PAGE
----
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authority, in the following animated expostulations and apology, breathing all the vehemence of Demosthenes' oratory, and all the closeness of his reasoning, 1 Cor. ix. 1-23.
"Am not I an Apostle? Am not I a freeman? Have not I seen JESUS CHRIST OUR LORD? Are not ye my work in THE LORD, [as a Christian Church?] Supposing I am not an Apostle to others, [the Jews,] yet surely I am to you, [Gentiles:] for ye are the seal, or ratification of my Apostleship in THE LORD," ver. 1, But, though I preach the Gospel, I have no reason for boasting therein; for a necessity of doing so, is imposed on me [by CHRIST himself, equally with the Apostles of the circumcision, Acts iv. 20;] yea, a woe is due to me, unless I preach the Gospel," ver. 16.— "Though a freeman in respect of all, [and even a Roman citizen by birth, of no mean city, Tarsus, Acts xxi. 39,] yet made I myself a slave to all, to gain the more [converts,] ver. 19. To the Jews I became as a Jew, to gain Jews, [by complying with their ceremonies 'under the law,' as in the circumcision of Timothy, Acts xvi. 3, and the legal performance of his own vow, Acts xxi. 26,] to the Gentiles, not under the law, as not under the law myself, (not being exempt, however, from the law of obedience to GOD, but rather under the law to CHRIST,) to gain them that are not under the law. To the weak, [or scrupulous,] I became as weak, to gain the weak; to all men I became all things; that by all means, I might save some. And this I still do, for the sake of THE GOSPEL; that I may become a joint partaker of its inestimable blessings, along with my converts," (Dan. xii. 3, 2 Tim. iv. 8,) ver. 20-23.
This is a fair specimen of the Apostle's energetic mode of reasoning; extremely diffusive and digressive, and yet extremely concise and elliptical, as may appear from comparing the digressions here omitted, and the ellipses here supplied, with the difficult and involved original, in order to exhibit the chain of his argument, unbroken, in succession. His digressions from the main argument, form a subsidiary argument, designed to prove the Apostle's disinterestedness, that he sought their gain, not his own, in the true spirit of charity; which also may be thus represented, supplying ellipses.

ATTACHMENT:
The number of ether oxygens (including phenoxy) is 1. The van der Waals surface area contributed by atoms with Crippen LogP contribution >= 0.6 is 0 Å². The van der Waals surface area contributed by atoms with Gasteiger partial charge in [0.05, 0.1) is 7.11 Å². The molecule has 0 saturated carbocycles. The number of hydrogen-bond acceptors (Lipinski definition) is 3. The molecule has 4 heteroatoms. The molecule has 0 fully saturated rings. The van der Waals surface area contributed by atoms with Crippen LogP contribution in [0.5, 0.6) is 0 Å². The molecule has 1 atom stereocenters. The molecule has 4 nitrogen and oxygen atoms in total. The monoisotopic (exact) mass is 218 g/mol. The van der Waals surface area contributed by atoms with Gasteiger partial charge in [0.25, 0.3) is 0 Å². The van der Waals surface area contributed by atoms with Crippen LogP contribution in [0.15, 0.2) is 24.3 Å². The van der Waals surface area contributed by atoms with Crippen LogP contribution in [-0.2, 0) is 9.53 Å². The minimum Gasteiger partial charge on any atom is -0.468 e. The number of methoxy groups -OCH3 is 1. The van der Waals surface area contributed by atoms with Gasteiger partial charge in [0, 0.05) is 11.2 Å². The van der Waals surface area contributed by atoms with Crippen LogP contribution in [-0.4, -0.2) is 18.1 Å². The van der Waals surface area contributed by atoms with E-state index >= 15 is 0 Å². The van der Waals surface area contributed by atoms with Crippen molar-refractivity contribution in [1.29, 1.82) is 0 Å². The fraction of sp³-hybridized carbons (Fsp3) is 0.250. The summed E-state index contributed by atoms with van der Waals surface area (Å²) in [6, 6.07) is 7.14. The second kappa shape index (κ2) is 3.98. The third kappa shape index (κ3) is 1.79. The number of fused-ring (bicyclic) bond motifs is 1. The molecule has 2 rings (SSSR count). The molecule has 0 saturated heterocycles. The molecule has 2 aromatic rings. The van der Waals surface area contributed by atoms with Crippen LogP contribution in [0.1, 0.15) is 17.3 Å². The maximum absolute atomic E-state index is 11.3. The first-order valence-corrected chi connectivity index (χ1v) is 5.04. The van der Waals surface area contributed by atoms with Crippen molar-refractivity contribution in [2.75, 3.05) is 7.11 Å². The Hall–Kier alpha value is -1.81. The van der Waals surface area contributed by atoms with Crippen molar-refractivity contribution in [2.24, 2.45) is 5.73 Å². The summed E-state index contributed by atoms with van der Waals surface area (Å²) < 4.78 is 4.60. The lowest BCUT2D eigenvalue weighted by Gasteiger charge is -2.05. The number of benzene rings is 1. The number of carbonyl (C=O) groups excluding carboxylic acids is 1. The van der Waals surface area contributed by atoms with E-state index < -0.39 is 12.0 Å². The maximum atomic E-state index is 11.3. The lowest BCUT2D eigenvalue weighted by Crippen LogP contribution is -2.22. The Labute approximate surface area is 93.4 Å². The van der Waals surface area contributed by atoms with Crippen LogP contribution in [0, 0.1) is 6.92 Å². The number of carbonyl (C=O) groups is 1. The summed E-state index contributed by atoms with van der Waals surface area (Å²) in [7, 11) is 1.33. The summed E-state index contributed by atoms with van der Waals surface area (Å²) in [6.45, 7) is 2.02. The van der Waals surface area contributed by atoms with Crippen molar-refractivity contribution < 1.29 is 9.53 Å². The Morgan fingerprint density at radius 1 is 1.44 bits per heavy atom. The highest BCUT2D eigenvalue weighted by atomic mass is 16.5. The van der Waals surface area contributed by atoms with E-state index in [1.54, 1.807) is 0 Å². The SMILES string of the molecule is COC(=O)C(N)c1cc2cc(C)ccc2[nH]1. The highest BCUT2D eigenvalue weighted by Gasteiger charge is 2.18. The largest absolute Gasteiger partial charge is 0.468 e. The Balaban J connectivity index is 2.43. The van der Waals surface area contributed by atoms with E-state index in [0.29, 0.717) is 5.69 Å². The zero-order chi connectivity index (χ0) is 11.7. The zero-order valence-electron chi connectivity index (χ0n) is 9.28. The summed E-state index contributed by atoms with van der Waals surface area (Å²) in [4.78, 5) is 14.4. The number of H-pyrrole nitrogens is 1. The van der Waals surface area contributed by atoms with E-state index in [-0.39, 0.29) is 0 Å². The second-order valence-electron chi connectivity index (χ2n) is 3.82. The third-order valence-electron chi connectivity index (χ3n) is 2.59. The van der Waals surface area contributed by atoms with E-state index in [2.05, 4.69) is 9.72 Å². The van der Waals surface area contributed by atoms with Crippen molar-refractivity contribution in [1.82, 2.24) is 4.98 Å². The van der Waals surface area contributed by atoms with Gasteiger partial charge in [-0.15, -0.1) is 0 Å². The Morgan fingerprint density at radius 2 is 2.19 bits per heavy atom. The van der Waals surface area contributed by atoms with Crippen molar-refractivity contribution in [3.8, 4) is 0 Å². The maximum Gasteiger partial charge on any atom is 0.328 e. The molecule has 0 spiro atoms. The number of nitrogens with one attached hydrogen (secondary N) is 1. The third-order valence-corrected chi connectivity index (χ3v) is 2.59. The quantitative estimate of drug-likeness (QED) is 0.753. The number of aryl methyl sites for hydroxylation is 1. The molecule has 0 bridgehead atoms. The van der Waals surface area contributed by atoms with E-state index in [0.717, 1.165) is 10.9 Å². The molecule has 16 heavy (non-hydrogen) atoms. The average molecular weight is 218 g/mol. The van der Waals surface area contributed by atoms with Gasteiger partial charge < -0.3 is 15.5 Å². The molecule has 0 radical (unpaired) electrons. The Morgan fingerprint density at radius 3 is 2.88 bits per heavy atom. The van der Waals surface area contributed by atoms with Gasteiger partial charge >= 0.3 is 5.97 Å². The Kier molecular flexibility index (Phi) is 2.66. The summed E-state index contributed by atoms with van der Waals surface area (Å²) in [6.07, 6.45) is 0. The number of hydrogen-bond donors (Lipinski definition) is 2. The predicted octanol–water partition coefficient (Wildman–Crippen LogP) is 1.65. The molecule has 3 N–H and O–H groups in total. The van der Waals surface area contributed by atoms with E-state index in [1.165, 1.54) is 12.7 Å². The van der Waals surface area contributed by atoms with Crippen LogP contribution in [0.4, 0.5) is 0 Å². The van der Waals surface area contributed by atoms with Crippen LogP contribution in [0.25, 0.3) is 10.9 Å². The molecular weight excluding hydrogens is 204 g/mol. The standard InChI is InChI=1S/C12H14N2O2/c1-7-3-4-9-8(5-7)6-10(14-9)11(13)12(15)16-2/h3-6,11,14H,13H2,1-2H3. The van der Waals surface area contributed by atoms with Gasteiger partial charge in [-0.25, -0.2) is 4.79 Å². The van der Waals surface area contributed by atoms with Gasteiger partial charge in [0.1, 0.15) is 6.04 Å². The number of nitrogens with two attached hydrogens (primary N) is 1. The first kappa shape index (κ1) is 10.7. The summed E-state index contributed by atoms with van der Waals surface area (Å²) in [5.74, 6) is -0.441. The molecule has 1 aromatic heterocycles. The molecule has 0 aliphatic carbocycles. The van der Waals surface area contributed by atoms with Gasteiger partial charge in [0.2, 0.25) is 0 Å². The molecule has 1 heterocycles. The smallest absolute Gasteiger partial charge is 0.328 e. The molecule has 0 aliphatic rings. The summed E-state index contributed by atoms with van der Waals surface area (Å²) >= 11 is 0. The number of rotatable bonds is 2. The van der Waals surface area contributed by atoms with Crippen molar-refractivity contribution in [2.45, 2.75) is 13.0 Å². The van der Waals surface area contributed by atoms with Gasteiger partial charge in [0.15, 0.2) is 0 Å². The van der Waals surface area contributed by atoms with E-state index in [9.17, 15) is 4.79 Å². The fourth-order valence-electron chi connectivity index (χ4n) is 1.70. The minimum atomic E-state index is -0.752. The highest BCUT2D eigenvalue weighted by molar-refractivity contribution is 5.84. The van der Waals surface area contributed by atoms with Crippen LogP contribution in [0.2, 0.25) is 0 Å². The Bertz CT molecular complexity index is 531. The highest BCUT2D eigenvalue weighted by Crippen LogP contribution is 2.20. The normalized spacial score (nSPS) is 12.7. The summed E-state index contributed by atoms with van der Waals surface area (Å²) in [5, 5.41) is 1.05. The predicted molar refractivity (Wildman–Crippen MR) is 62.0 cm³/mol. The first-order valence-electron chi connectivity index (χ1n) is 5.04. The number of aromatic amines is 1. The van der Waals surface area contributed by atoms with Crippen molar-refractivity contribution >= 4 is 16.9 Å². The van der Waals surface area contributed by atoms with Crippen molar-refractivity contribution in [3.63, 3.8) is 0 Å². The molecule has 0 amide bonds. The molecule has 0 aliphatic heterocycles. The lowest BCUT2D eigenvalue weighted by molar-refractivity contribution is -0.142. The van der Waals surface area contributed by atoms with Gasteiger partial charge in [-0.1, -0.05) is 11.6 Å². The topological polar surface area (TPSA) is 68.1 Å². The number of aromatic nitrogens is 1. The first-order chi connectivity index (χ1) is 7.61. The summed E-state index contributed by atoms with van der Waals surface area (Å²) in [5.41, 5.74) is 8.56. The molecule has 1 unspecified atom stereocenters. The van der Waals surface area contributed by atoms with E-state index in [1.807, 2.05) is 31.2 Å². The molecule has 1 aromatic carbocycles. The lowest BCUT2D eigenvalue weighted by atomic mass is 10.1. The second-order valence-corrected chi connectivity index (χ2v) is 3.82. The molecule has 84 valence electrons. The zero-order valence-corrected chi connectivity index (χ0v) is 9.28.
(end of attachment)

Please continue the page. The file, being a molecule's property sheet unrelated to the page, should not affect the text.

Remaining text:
"My apology to my examiners is this:
"1. Have not we, Barnabas and I, the Apostles of the uncircumcision, a right to eat and drink, &c. or to a maintenance
for ourselves and our families, (if we have such,) as well as the other Apostles of the circumcision, even James and Jude, THE LORD's brothers, and Peter? Or have not we an equal right not to work, unless we also be maintained by our flocks? ver. 3-7.
"2. Is this my doctrine only, or is it not warranted by THE LAW? Thou shalt not muzzle the ox, &c. Doth GOD take care of oxen, and not of his Apostles? If we have sown to you spiritual goods, is it a great matter that we reap your temporal goods?
-But God himself ordained, that the priests that serve at the altar, should partake of the sacrifices of the altar; and even so, that the Apostles who preach the Gospel, should live by the Gospel, ver. 8-14.
"3. If your Judaizing teachers, or false apostles, partake of this right to your goods, [and even devour you, 2 Cor. xi. 20,] shall not we rather, your faithful pastors? But how different is our conduct from theirs? We have not used this right, but rather endure all privations, not to give any hindrance to the GOSPEL OF CHRIST, by affording a pretext to impute our labours for your sake to mercenary motives. I, in particular, have used none of your goods. But I wrote not thus to claim them in my own case: for I would much rather die, than that any one should render void my boasting in my own disinterestedness," ver. 12-15.